United States District Court, D. South Carolina
Michael E. Hamm, Plaintiff,
Dr. Mittal, Defendants.
Richard Mark Gergel United States District Judge
matter comes before the Court on the Report and
Recommendation (R & R) of the Magistrate Judge (Dkt. No.
36), recommending that Defendant's motion for summary
judgment be granted. For the reasons stated below, the Court
ADOPTS the R & R, GRANTS Defendant's motion for
summary judgment (Dkt. No. 19), and DISMISSES this action
is a civilly committed inmate under the South Carolina
Sexually Violent Predator's Act (SVPA), SC Code Ann.
§ 44-48-10, et. seq. He asserts claims under 42
U.S.C. § 1983, the Americans with Disabilities Act
(ADA), the Rehabilitation Act, and possibly the Omnibus Adult
Protection Act. Specifically, Plaintiff alleges that he
received inadequate medical care because (1) Defendant denied
him a hearing test, (2) Defendant did not order treatment by
a dermatologist for his skin lesions, and (3) Defendant did
not order a blood test to determine if he has rheumatoid
arthritis. (Dkt. No. 1-2). The Magistrate Judge recommended
granting summary judgment as to all of Plaintiff s claims.
(Dkt. No. 36). Plaintiff has filed a response to the R&R,
(Dkt. No. 38), and Defendant has filed a reply. (Dkt. No.
Report and Recommendation
Magistrate Judge makes only a recommendation to this Court.
The recommendation has no presumptive weight, and the
responsibility to make a final determination remains with the
Court. Mathews v. Weber, 423 U.S. 261, 270-71
(1976). The Court may "accept, reject, or modify, in
whole or in part, the findings or recommendations made by the
magistrate." 28 U.S.C. § 636(b)(1). This Court is
charged with making a de novo determination of those portions
of the R & R or specified proposed findings or
recommendations to which objection is made. Diamondv.
Colonial Life &Acc, Ins. Co., 416 F.3d 310, 315 (4th
Cir. 2005) (quoting 28 U.S.C. § 636(b)(1));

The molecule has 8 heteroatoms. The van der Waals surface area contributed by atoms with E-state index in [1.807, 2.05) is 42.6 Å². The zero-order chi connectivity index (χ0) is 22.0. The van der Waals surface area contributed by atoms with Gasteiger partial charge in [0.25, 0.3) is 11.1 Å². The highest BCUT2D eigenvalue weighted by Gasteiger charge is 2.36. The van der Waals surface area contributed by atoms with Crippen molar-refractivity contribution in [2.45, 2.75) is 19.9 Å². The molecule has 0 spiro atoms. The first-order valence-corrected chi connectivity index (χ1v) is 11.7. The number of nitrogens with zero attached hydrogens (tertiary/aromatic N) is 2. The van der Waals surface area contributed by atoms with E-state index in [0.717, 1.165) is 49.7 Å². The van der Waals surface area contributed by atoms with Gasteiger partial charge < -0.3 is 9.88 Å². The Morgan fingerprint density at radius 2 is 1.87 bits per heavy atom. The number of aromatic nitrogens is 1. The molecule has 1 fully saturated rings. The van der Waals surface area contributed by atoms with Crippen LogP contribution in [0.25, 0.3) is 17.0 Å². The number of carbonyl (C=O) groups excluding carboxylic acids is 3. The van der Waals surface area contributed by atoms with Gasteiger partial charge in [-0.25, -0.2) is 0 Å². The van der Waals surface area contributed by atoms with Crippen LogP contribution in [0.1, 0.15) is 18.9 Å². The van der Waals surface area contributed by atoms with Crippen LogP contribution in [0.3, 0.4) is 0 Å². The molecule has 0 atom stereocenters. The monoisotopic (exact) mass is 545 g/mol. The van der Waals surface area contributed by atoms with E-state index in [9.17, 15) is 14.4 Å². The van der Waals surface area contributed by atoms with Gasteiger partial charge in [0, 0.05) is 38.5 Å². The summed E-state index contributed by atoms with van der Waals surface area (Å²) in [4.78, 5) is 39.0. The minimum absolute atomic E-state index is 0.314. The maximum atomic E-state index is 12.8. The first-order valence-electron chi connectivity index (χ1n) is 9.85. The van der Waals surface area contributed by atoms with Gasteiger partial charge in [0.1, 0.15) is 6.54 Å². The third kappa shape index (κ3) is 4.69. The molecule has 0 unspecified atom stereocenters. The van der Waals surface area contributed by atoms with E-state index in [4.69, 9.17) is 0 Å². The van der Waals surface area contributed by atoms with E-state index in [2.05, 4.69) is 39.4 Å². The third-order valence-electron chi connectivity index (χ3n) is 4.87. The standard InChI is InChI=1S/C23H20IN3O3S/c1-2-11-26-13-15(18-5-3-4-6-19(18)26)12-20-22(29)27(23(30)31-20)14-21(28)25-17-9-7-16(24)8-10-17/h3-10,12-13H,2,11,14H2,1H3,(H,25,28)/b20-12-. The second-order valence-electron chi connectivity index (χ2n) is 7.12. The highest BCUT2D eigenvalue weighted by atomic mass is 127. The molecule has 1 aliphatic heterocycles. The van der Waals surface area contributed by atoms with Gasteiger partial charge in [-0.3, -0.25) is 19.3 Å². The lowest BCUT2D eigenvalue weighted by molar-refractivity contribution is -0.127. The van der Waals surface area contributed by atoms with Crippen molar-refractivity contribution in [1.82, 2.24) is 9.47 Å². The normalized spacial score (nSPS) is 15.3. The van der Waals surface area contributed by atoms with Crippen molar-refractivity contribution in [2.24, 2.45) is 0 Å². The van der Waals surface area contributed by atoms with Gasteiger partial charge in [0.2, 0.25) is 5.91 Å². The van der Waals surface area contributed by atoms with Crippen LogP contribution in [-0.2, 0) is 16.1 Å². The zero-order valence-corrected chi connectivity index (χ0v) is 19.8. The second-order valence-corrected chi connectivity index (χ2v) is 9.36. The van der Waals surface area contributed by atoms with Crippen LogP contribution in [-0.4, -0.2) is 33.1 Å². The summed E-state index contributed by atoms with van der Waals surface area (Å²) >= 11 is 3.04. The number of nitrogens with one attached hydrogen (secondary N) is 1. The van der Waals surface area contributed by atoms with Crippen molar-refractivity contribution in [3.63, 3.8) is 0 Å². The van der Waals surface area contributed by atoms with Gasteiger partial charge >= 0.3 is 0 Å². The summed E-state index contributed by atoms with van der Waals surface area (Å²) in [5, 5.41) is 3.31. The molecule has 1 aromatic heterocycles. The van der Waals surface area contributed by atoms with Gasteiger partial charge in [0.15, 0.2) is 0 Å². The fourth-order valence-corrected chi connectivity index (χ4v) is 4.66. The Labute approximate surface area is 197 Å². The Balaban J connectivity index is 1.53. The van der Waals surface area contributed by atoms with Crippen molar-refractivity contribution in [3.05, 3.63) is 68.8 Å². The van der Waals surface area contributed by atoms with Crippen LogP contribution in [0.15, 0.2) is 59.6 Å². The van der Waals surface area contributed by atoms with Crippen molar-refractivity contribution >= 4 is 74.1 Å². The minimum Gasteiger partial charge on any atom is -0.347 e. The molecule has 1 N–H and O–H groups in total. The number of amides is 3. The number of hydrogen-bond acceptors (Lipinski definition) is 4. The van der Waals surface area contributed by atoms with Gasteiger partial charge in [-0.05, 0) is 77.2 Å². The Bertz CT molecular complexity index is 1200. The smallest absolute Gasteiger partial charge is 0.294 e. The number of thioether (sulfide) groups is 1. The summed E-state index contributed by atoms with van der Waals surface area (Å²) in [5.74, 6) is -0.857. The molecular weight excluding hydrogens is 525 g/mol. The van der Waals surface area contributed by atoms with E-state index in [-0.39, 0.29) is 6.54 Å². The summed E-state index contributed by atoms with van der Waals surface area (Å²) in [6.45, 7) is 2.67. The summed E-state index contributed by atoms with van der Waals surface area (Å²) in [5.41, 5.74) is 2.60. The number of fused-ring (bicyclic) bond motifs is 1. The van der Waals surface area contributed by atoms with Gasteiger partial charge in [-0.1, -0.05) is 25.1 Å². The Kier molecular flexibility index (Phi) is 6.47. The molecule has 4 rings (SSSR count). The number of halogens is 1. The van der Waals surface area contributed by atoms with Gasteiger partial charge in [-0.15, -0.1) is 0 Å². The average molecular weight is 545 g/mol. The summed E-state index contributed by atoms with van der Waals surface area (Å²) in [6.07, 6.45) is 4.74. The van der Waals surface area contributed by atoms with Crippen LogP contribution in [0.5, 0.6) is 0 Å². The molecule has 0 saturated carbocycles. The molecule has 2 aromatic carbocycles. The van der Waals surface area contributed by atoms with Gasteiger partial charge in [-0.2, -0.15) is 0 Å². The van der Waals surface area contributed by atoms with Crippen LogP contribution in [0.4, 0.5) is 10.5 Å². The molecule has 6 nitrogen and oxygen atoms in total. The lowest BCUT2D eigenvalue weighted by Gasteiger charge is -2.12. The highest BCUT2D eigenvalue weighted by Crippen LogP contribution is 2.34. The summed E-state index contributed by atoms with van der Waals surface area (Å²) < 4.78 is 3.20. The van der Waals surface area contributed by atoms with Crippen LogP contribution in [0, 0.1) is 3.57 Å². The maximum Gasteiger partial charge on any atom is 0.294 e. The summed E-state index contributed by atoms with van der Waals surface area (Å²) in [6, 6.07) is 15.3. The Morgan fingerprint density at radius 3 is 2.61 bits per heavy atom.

accord Fed. R. Civ. P. 72(b).
as to portions of the R & R to which no objection is
made, this Court "must 'only satisfy itself that
there is no clear error on the face of the record in order to
accept the recommendation.'" Diamondv. Colonial
Life &Acc. Ins. Co., 416 F.3d 310, 315 (4th Cir.
2005) (quoting Fed. R. Civ. P 72 advisory committee note).
Additionally, the Court need not give any explanation for
adopting the R & R in the absence of specific objections
by the parties. See Camby v. Davis, 718 F.2d 198,
200 (4th Cir. 1983) ("Absent objection, we do not
believe that any explanation need be given for adopting the
judgment is appropriate "if the movant shows that there
is no genuine dispute as to any material fact and the movant
is entitled to judgment as a matter of law."
Fed.R.Civ.P. 56(a). Only material facts-those "that
might affect the outcome of the suit under the governing
law"-will preclude the entry of summary judgment.
Anderson v. Liberty Lobby, Inc., 477 U.S. 242, 248
(1986). A dispute about a material fact is genuine, "if
the evidence is such that a reasonable jury could return a
verdict for the non-moving party." Id. At the
summary judgment stage, the court must "construe the
evidence, and all reasonable inferences that may be drawn
from such evidence, in the light most favorable to the
nonmoving party." Dash v. Mayweather, 731 F.3d
303, 310 (4th Cir. 2013). However, "the nonmoving party
must rely on more than conclusory allegations, mere
speculation, the building of one inference upon another, or
the mere existence of a scintilla of evidence."
Id. at 311.
Section 1983 Claims Regarding Medical Treatment
substantive component of the due process clause protects
against only the most egregious, arbitrary governmental
conduct-that is, conduct that can be said to 'shock[ ]
the conscience.'" Patten v. Nichols, 274
F.3d 829, 834 (4th Cir. 2001) (quoting Cty. of Sacramento
v. Lewis, 523 U.S. 833, 846 (1998)). "[I]t is ...
clear that negligence alone does not amount to a
constitutional violation." Id. In the case of a
civilly committed individual, denial-of-medical-care claims
and inadequate-medical-care claims are governed by the
professional judgment standard articulated by the Supreme
Court in Youngberg v. Romeo, 457 U.S. 307 (1982).
Id. at 842. Under Youngberg,
"decisions made by the appropriate professional are
entitled to a presumption of correctness, " and
"liability may be imposed only when the decision by the
professional is such a substantial departure from accepted
professional judgment, practice, or standards as to
demonstrate that the person responsible actually did not base
the decision on such a judgment." 457 U.S. at 323, 324.
Court agrees with the Magistrate Judge that Plaintiff has put
forward no evidence that Defendant substantially departed
from the accepted standards in providing medical care to
Plaintiff. With regard to the hearing test, it is undisputed
that Defendant initially ordered a hearing test and only
cancelled the hearing test when Plaintiff requested ear plugs
because he was unable to sleep due to noise outside his room.
Defendant, after consulting with another medical
professional, determined Plaintiffs hearing complaints were
inconsistent with his ...